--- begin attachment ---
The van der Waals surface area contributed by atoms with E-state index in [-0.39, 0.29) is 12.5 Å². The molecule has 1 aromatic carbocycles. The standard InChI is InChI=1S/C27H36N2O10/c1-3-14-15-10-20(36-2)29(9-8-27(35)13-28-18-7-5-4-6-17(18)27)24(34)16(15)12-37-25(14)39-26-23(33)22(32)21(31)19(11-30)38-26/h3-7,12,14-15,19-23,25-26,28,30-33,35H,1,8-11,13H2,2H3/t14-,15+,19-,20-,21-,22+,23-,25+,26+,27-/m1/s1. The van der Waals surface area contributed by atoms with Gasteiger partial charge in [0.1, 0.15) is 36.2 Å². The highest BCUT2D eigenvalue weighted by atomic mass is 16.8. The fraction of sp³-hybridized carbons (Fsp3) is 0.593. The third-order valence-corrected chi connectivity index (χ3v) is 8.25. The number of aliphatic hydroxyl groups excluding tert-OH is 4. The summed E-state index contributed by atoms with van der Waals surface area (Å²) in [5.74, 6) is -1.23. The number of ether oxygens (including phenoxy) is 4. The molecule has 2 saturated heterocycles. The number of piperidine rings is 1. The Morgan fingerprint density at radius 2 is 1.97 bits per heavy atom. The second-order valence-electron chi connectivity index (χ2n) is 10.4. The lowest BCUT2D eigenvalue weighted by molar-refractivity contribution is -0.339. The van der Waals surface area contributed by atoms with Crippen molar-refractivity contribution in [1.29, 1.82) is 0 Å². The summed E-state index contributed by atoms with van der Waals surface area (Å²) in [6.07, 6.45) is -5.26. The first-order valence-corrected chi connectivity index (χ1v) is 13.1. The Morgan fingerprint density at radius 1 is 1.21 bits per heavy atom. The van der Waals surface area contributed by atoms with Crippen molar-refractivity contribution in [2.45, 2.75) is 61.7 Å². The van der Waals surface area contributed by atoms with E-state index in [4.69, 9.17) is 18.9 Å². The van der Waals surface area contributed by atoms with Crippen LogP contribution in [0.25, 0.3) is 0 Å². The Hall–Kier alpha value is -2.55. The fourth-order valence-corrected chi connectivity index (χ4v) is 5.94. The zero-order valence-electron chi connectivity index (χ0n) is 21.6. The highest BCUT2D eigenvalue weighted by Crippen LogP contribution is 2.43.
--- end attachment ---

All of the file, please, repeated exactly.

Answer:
The van der Waals surface area contributed by atoms with E-state index in [-0.39, 0.29) is 12.5 Å². The molecule has 1 aromatic carbocycles. The standard InChI is InChI=1S/C27H36N2O10/c1-3-14-15-10-20(36-2)29(9-8-27(35)13-28-18-7-5-4-6-17(18)27)24(34)16(15)12-37-25(14)39-26-23(33)22(32)21(31)19(11-30)38-26/h3-7,12,14-15,19-23,25-26,28,30-33,35H,1,8-11,13H2,2H3/t14-,15+,19-,20-,21-,22+,23-,25+,26+,27-/m1/s1. The van der Waals surface area contributed by atoms with Gasteiger partial charge in [0.1, 0.15) is 36.2 Å². The highest BCUT2D eigenvalue weighted by atomic mass is 16.8. The fraction of sp³-hybridized carbons (Fsp3) is 0.593. The third-order valence-corrected chi connectivity index (χ3v) is 8.25. The number of aliphatic hydroxyl groups excluding tert-OH is 4. The summed E-state index contributed by atoms with van der Waals surface area (Å²) in [5.74, 6) is -1.23. The number of ether oxygens (including phenoxy) is 4. The molecule has 2 saturated heterocycles. The number of piperidine rings is 1. The Morgan fingerprint density at radius 2 is 1.97 bits per heavy atom. The second-order valence-electron chi connectivity index (χ2n) is 10.4. The lowest BCUT2D eigenvalue weighted by molar-refractivity contribution is -0.339. The van der Waals surface area contributed by atoms with Crippen molar-refractivity contribution in [1.29, 1.82) is 0 Å². The summed E-state index contributed by atoms with van der Waals surface area (Å²) in [6.07, 6.45) is -5.26. The first-order valence-corrected chi connectivity index (χ1v) is 13.1. The Morgan fingerprint density at radius 1 is 1.21 bits per heavy atom. The van der Waals surface area contributed by atoms with Crippen molar-refractivity contribution in [2.45, 2.75) is 61.7 Å². The van der Waals surface area contributed by atoms with E-state index in [4.69, 9.17) is 18.9 Å². The van der Waals surface area contributed by atoms with Crippen LogP contribution in [0.25, 0.3) is 0 Å². The Hall–Kier alpha value is -2.55. The fourth-order valence-corrected chi connectivity index (χ4v) is 5.94. The zero-order valence-electron chi connectivity index (χ0n) is 21.6. The highest BCUT2D eigenvalue weighted by Crippen LogP contribution is 2.43.